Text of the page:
October is the ENISA Europe wide Cybersecurity Awareness Month (here), which of course, should apply every month. There have been some notable steps forward in assuring digital and information security provided by organisations but the advice for individuals provided by the UK National Cyber Security Centre (NCSC) on personal protection remain broadly unchanged since the agency was started three years ago.

Cyber threats for individuals appear to change mainly with the introduction of new gadgets and technologies. In essence, companies developing these products and services need to take more care to design security into their offerings so that they do not present new pathways for attacks on individual information. That said, the essentials of good cyber hygiene remain timeless and are worth repeating.

These seven simple cyber hygiene steps can help ensure that you are not one of the victims in the next large data breach.

1. Secure your devices

Phone and computing device (tablet, laptop, etc.) theft levels remain high in the UK, being the most popular items stolen after cash (ONS, 2019).

Protect information in the event of theft by enabling transparent encryption of you laptop or phone hard drive. These are often shipped as part of the product (e.g Windows 10 BitLocker), but not always enabled by the user. Enabling encryption on your device prevents misuse after theft.

Always enable the PIN code, remote locking, biometric and device tracking features where these are available. It may not always be possible to prevent a theft, but it can aid recovery and information security if you do.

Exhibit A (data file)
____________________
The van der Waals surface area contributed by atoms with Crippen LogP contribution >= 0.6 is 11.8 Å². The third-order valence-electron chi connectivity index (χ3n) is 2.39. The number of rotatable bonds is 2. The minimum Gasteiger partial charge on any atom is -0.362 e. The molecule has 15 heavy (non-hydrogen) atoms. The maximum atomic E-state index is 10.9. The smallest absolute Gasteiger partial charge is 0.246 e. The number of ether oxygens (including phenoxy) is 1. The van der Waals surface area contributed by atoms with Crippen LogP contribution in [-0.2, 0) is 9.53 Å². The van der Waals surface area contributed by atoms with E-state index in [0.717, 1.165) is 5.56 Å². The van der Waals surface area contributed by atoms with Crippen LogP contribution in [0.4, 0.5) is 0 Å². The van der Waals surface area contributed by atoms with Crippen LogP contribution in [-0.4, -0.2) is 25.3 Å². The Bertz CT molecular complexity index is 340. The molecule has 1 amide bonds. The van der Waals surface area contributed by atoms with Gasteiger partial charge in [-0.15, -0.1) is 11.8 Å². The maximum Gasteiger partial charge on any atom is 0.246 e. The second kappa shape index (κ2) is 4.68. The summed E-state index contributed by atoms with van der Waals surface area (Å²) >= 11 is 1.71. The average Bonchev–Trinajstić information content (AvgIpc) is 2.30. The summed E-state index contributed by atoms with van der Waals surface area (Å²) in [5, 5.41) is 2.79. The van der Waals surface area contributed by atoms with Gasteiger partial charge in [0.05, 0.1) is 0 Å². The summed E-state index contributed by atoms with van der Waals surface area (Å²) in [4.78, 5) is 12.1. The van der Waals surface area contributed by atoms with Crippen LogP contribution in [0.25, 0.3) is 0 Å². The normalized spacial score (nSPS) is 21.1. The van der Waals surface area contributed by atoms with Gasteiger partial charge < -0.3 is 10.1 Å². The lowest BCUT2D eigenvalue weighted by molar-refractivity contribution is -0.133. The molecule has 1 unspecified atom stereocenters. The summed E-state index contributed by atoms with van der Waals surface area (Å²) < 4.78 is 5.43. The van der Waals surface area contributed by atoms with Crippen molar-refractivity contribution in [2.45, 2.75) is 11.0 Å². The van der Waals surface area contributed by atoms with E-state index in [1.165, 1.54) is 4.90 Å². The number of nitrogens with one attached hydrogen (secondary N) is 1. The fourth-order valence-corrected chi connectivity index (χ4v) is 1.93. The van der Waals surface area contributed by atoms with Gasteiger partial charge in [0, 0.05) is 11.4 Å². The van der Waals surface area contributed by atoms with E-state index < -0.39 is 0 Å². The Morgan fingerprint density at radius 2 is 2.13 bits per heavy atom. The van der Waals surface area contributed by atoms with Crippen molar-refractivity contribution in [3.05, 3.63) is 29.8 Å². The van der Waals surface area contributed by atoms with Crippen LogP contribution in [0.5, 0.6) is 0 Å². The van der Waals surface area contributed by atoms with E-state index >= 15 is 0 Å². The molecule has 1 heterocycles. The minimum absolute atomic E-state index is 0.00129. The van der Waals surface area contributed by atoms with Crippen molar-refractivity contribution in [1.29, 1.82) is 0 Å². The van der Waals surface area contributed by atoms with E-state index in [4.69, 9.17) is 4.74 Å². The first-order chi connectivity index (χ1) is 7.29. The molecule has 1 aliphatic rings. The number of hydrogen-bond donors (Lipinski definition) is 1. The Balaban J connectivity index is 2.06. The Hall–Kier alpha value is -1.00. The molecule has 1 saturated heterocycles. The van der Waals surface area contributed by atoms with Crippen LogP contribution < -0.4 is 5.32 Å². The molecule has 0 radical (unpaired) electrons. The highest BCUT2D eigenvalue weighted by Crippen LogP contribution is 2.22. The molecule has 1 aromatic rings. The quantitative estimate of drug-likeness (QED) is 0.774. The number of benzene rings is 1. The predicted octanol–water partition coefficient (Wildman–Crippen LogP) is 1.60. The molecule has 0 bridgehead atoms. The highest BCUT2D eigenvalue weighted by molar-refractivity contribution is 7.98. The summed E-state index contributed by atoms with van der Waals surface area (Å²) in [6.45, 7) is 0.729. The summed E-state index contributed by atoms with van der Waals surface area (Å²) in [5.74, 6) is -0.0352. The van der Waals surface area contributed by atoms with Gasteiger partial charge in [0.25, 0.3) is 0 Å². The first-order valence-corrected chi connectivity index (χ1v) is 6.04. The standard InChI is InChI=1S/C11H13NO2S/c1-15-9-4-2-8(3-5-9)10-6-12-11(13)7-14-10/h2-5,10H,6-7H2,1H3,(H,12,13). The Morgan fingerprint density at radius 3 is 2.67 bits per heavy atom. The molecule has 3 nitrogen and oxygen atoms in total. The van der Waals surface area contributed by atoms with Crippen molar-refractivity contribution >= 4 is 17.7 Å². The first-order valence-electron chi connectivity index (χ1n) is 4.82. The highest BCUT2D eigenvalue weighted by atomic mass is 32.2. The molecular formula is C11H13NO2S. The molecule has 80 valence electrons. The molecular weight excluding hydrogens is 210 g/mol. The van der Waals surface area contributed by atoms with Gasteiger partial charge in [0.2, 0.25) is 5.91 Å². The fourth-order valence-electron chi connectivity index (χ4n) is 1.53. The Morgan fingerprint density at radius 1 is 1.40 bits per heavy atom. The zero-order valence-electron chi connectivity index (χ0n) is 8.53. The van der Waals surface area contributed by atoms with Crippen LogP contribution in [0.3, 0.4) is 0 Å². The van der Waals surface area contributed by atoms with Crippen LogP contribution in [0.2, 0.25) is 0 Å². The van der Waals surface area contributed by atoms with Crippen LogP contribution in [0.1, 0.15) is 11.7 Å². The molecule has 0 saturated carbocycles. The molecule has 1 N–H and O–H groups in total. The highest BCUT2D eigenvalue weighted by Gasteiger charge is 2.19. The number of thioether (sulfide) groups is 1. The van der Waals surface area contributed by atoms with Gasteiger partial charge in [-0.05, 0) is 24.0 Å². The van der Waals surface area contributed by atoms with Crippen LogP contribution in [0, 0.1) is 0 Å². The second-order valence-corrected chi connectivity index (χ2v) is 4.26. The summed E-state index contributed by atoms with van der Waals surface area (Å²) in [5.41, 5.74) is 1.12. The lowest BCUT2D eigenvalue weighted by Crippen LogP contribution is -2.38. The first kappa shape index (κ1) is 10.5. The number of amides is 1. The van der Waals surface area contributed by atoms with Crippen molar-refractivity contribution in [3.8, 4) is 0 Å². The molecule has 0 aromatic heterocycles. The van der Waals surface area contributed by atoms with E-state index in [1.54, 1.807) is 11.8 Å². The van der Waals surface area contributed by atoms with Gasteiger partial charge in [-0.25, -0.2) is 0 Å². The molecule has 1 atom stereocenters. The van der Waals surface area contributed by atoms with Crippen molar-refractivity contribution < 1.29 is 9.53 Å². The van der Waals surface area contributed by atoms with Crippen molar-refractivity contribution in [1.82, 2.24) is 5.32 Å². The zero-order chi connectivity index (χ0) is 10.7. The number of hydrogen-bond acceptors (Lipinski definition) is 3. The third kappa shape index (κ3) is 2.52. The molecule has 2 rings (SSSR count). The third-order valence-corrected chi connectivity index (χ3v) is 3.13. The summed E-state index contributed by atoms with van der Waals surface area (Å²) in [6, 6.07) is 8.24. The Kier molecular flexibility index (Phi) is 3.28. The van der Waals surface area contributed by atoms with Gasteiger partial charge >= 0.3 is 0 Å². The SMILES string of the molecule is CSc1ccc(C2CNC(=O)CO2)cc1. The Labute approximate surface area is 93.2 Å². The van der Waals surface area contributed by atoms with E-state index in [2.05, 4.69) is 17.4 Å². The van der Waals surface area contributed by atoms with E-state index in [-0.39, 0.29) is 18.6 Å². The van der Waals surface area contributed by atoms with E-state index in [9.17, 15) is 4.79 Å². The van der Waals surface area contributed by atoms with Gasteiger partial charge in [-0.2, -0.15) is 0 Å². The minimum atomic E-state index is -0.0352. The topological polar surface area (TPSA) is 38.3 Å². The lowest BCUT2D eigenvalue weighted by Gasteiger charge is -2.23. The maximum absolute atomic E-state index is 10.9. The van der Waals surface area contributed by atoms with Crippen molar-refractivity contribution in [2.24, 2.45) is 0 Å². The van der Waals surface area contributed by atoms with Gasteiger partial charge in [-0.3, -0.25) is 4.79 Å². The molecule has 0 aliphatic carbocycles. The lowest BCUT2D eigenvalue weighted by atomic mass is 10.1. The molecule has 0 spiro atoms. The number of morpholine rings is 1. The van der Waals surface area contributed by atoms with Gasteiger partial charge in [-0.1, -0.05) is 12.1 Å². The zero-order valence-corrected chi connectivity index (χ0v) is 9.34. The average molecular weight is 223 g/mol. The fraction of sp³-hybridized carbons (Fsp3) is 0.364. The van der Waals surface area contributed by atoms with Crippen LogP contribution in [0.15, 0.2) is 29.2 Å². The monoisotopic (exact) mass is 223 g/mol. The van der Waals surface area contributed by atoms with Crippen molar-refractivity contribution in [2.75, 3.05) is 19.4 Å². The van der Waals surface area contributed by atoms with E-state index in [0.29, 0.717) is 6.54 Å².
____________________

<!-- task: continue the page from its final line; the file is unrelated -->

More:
2. Maintain identity security

Although we have several identities online, these are generally anchored in the real world. This anchoring of ourselves to our online presence is achieved through identity.


Identity can be verified through multiple factors (MFA) to authorise and authenticate users and is said to drastically reduce fraud rates, in some reported cases by up to 99%. This feature is implemented in most popular social media and shopping sites but is not always mandatory to use.

Enable MFA where this option is available, it protects your identity from misuse and impersonation. The services you are entitled to are based on the provider knowing that the person accessing the account is you.

A particular concern in this area is that of the number of Office 365 attacks, see References for best practice.

3. Guard against phishing

A phishing attack is any attack that seeks to gain identity information about you. Normally delivered by email, but may come from text or instant messages. Examples include Student Loan information, tax rebates, or online requests for personal bank details.

Phishing may compromise more than your individual account, as fraudsters may launch other targeted attacks based on your account (this is known as Spear phishing) Emails that appear to be from a legitimate source and have an element of urgency increase the likelihood of a successful attack (See this item from Bob’s Business)

Verify any email that doesn’t appear correct with the sender. If you know where it is from, contact that person using another channel to verify that they did indeed send the message. Legitimate users and organisations should always allow you another way to get in touch.

4. Check the status of your existing accounts

Check that your email / password combination isn’t already compromised by running it through an email checker at haveibeenpwned.com and if it has, change your password immediately.